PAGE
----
Facilitating the protection and restoration of species and ecosystems at risk on BC’s South Coast

Endangered Times – Fall/Winter 2018: South Coast Voice

River’s Day Reflections

Contributed by Dr. John Richardson, University of British Columbia Department of Forest and Conservation Sciences / SCCP Steering Committee Chair.

A lot of attention is paid to large rivers, as we use those for a variety of ecosystem services, and we all fret about the reduction in their quality. However, we rarely think about the sources of water, all those little trickles of streams draining from forests, alpine areas and grasslands that come together to form our majestic rivers. 

When we do not think about small streams as the source of water, it is very easy to remove the forest around them, build next to them, let livestock graze beside and in them, and even bury them in the ground in storm-water drains (most of Vancouver’s streams are buried).

However, the lack of protection leads to more erosion of sediments because there are no plants to hold banks together, flows of nutrients that are not taken up by vegetation, no shading so water heats up, and no inputs of leaves and other organic materials that fuel freshwater food webs.  Once the source streams are degraded, no amount of protection or “restoration” downstream is going to make a major reversal. All that warm, sediment and nutrient-laden water is coming.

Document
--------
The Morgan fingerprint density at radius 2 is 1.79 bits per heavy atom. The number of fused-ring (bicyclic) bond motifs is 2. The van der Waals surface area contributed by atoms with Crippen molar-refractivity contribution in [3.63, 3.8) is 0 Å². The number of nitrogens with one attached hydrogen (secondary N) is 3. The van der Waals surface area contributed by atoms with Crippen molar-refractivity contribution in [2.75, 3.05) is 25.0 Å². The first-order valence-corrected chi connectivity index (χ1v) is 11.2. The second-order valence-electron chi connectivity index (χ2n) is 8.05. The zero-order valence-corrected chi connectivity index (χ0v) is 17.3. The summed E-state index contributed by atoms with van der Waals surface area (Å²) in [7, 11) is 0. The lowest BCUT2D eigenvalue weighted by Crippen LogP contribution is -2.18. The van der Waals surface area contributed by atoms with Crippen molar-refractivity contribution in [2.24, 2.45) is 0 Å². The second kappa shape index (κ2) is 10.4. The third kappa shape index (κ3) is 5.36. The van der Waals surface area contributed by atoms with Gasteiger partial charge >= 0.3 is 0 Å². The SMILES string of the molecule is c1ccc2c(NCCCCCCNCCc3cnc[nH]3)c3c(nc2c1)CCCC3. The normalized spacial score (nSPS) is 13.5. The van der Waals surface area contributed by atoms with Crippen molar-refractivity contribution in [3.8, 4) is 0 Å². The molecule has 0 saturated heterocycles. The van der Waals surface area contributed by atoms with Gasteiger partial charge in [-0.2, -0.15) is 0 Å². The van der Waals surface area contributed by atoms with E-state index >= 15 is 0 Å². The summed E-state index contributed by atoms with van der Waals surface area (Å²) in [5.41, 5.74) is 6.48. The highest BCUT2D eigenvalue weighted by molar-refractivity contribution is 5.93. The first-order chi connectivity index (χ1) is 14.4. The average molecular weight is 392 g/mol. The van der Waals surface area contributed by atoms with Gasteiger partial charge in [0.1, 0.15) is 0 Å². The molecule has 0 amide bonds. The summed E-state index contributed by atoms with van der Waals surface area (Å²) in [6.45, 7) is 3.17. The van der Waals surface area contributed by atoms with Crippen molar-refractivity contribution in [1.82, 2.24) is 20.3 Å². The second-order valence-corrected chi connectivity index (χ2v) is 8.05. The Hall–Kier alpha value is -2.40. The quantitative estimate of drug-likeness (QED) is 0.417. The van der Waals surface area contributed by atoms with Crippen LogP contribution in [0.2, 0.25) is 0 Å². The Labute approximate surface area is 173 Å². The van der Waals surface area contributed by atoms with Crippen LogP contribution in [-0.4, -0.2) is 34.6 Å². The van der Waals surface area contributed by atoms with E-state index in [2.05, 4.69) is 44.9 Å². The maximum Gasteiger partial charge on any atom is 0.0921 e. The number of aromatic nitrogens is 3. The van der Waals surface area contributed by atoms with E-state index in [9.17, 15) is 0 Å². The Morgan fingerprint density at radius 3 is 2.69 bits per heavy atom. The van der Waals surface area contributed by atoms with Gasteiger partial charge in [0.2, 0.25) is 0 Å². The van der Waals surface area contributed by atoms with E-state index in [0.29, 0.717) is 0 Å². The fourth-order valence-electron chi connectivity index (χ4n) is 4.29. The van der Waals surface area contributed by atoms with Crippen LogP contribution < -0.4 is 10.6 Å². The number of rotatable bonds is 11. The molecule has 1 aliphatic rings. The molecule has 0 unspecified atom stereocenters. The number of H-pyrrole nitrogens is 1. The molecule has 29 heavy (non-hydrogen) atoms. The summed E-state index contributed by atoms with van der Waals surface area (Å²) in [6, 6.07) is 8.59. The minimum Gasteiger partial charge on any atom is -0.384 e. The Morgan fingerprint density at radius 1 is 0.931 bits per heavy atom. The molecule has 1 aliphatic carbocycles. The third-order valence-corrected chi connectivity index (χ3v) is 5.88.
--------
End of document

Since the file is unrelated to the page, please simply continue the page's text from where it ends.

Small streams in BC provide habitats to many species at risk, including tailed frogs, Pacific water shrews, bull trout, coastal giant salamanders and others that live nowhere else in our river networks. There are also hosts of species of invertebrates, algae and other groups that are poorly known, but some of which are also at risk.

 

British Columbia is like many places in the world, offering little protection of source streams.  Washington State and others have recognized the importance of these headwaters and protects them, at least more than we do in BC. One of our projects called “Source Stream Protection” is trying to quantify the ecological benefits of protecting headwaters versus the economic returns of harvesting away all the trees.  When we look at the large rivers and comment on whether they are endangered or not on Rivers Day, remember the source of the sediment, nutrients and warm water that contribute to their degradation. 

Look towards the source streams!

 

 

Here is a sample of further links on organizations or programs working on river conservation and restoration: Fraser Valley Watersheds Coalition, Canadian Rivers Institute / BCIT Rivers Institute, https://freshwater-science.org/https://freshwater-science.org/, Trout Unlimited Canada, Society for Ecological Restoration (SER) Western Canada

 

Image Credit: Pamela Zevit. Top, Coquitlam River, middle, degraded stream impacted by upland stormwater runoff and loss of intact riparian vegetation in the Fraser Valley, bottom, Byrne Creek in Burnaby 'foaming' after a rain event.

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